Goodno takes on job
ST. PAUL -- Kevin Goodno admits to being a bit nervous as he steps into the biggest job of his life. The 40-year-old Moorhead lawyer -- with a history of making big steps at a young age -- takes over Minnesota government's biggest agency in J...
ST. PAUL -- Kevin Goodno admits to being a bit nervous as he steps into the biggest job of his life.
The 40-year-old Moorhead lawyer -- with a history of making big steps at a young age -- takes over Minnesota government's biggest agency in January when he becomes human services commissioner as the state faces a budget deficit.
"It is a challenge, but it is an opportunity for us to make some real change in Minnesota for how we deliver services," Goodno said Wednesday after Gov.-elect Tim Pawlenty announced he would lead the Human Services Department.
At news conferences in St. Paul and Moorhead, Pawlenty announced that his fellow Republican representative will head the 6,800-employee department with a $13.1 billion two-year budget.
Pawlenty introduced Goodno as a calm leader.
"I'm certainly glad you described me as calm," Goodno said, "because I'm not feeling that way now."
Still, Goodno joked when a reporter asked him for specifics, avoiding the answer by saying, "I've only been on the job 30 seconds."
Turning serious, Goodno added: "We need to look at how we provide services and what services we provide."
Goodno, a 12-year state House member who opted not to seek re-election, said Pawlenty's desire to make changes led him to accept the offer.
"There could be a lot of opportunities out there for restructuring services," Goodno said.
However, he said, leading the state's most costly agency means he will have to find places to make cuts as state leaders try to balance the budget.
"It is obvious we will have to make a large part of the cuts," he said.
Goodno said the average Minnesotan understands that in tough times, "you have to cut back on your purse strings."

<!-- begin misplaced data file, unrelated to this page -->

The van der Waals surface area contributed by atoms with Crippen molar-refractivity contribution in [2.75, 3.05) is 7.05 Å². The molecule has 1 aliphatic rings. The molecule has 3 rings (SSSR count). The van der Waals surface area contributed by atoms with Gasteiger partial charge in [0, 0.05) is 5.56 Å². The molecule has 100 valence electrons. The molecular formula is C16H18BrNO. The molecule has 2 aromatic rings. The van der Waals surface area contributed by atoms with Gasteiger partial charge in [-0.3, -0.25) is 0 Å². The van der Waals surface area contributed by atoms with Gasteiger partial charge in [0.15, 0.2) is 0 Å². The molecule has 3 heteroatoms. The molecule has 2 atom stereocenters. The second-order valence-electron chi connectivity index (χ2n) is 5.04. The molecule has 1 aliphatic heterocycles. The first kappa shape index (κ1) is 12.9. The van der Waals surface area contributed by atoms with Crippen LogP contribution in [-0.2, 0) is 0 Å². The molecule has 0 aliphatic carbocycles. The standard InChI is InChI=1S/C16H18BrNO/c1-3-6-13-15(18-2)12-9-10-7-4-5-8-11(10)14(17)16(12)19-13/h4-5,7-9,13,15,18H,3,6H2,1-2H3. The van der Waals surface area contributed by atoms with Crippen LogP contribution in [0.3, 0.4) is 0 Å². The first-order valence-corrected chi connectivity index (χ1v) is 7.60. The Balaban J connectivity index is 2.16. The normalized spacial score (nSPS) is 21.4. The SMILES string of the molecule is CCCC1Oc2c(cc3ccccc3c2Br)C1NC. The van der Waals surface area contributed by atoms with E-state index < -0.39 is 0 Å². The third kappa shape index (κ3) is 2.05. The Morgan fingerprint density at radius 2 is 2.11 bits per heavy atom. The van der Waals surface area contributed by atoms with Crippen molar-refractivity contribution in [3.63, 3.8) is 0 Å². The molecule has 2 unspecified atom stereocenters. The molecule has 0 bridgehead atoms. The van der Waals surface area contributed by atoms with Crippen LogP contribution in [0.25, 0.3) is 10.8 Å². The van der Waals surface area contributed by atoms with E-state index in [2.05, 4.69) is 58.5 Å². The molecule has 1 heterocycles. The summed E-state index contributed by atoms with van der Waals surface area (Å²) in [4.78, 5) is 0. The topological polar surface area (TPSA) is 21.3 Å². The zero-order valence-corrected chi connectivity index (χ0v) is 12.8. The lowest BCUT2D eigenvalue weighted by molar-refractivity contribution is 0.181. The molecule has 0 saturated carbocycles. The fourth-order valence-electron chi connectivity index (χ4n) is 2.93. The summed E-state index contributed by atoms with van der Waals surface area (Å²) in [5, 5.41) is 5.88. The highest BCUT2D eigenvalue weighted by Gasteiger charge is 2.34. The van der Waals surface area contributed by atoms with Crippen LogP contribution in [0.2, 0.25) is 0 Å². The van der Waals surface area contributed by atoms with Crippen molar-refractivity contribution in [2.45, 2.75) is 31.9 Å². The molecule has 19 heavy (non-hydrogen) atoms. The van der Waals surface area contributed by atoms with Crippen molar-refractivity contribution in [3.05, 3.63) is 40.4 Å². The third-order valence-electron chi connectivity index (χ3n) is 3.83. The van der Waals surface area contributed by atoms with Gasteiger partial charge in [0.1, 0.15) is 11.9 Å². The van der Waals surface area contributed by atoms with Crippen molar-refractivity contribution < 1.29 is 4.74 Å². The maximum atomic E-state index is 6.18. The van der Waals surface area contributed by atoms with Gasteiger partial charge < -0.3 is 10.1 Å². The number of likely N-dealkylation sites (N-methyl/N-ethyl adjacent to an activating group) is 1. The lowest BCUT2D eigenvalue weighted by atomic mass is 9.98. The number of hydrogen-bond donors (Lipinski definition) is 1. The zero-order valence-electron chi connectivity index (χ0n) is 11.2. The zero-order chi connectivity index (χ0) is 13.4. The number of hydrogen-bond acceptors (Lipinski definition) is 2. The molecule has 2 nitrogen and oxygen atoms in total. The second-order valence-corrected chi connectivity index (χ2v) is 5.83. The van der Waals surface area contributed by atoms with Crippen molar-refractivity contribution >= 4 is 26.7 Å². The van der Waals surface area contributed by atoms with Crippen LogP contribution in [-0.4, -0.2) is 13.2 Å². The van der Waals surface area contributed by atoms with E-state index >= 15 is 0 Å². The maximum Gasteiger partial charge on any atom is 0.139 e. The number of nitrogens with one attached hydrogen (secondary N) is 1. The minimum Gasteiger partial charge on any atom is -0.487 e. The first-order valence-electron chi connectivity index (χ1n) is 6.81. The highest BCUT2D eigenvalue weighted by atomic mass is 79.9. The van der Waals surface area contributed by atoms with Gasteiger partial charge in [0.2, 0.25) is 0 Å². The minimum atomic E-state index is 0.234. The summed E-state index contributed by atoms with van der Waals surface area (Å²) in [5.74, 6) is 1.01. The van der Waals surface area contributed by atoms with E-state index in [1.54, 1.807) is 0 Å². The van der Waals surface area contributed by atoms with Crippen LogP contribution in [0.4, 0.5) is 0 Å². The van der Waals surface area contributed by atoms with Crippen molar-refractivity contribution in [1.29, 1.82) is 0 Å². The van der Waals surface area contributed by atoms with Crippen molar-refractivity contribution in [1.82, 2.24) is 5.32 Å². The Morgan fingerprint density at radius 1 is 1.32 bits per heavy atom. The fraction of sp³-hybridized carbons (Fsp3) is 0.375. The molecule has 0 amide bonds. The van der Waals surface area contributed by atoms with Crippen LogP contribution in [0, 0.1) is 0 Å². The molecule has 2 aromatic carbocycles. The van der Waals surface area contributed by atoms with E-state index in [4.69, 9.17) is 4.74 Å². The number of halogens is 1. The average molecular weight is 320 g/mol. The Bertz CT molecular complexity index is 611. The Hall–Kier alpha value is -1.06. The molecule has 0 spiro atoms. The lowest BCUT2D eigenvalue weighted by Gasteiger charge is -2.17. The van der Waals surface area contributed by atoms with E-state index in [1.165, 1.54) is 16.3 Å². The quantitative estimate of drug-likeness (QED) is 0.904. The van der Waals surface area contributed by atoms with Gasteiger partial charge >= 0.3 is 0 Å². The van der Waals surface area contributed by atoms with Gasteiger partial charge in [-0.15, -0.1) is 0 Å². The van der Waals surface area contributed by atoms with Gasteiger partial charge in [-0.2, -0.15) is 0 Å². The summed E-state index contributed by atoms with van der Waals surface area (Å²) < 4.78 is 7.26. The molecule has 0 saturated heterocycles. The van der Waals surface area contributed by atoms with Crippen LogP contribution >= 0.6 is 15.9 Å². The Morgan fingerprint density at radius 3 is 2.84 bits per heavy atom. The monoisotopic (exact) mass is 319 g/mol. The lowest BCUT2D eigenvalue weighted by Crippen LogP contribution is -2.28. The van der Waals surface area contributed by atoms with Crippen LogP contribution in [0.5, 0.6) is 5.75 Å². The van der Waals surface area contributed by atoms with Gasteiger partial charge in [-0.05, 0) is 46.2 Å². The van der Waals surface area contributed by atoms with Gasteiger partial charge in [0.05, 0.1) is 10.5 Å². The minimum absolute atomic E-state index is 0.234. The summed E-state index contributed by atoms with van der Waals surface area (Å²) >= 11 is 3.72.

Goodno, a lawyer and former owner of Moorhead Linoleum and Tile Co., was in the hot seat during the past legislative session as chairman of the House Health and Human Services Finance Committee. The panel was forced to make the lion's share of cuts in the last budget-balancing attempt.
Pawlenty said that experience will help Goodno.
"We have a clear priority to balance the state's budget without increasing taxes," Pawlenty said. "With Kevin Goodno joining our administration, Minnesotans should take heart that we have a leader who will prioritize to help those most in need. But we also will see with Kevin's leadership, someone who will constantly be looking at fresh, creative ways of delivering services and looking for opportunities to implement positive change."
The governor-elect said Goodno is the right person for the job, which Pawlenty called "one of the most important positions" in the administration.
The Pawlenty administration takes office Jan. 7, but commissioners must receive Senate approval to remain in their jobs.
Goodno decided not to run for a seventh term in the House just before his third daughter was born earlier this year. He said he wanted to be with his wife, Linda, and family.
As a legislator, Goodno split his time between Moorhead and St. Paul. The family will move to the Twin Cities when he begins his new job.
Goodno has lived in Moorhead all of his life. He has worked for the Gunhus, Grinnell, Klinger, Swenson and Guy law firm since 1999, when he earned a law degree by taking night courses. Before that, he worked at the family flooring business, Moorhead Linoleum and Tile, buying it in 1991.
In 1985, at age 23, Goodno became the youngest elected Moorhead City Council member, defeating two opponents including the incumbent. He was re-elected in 1989, then ran for the Minnesota House the next year.
In his first legislative election, when he was 28, Goodno defeated incumbent Democratic Rep. Diane Wray Williams by 5 percentage points. Two years later, he beat her again by nearly 23 points. Since then, no challenger has come close.
Goodno's most prominent role in the Legislature came earlier this year when he was the primary House negotiator on a budget-balancing deal as the session neared an end. He has been chairman of the House Health and Human Services Finance Committee since Republicans took control of the chamber in 1999.
Readers can reach Forum reporter Don Davis at (651) 290-0707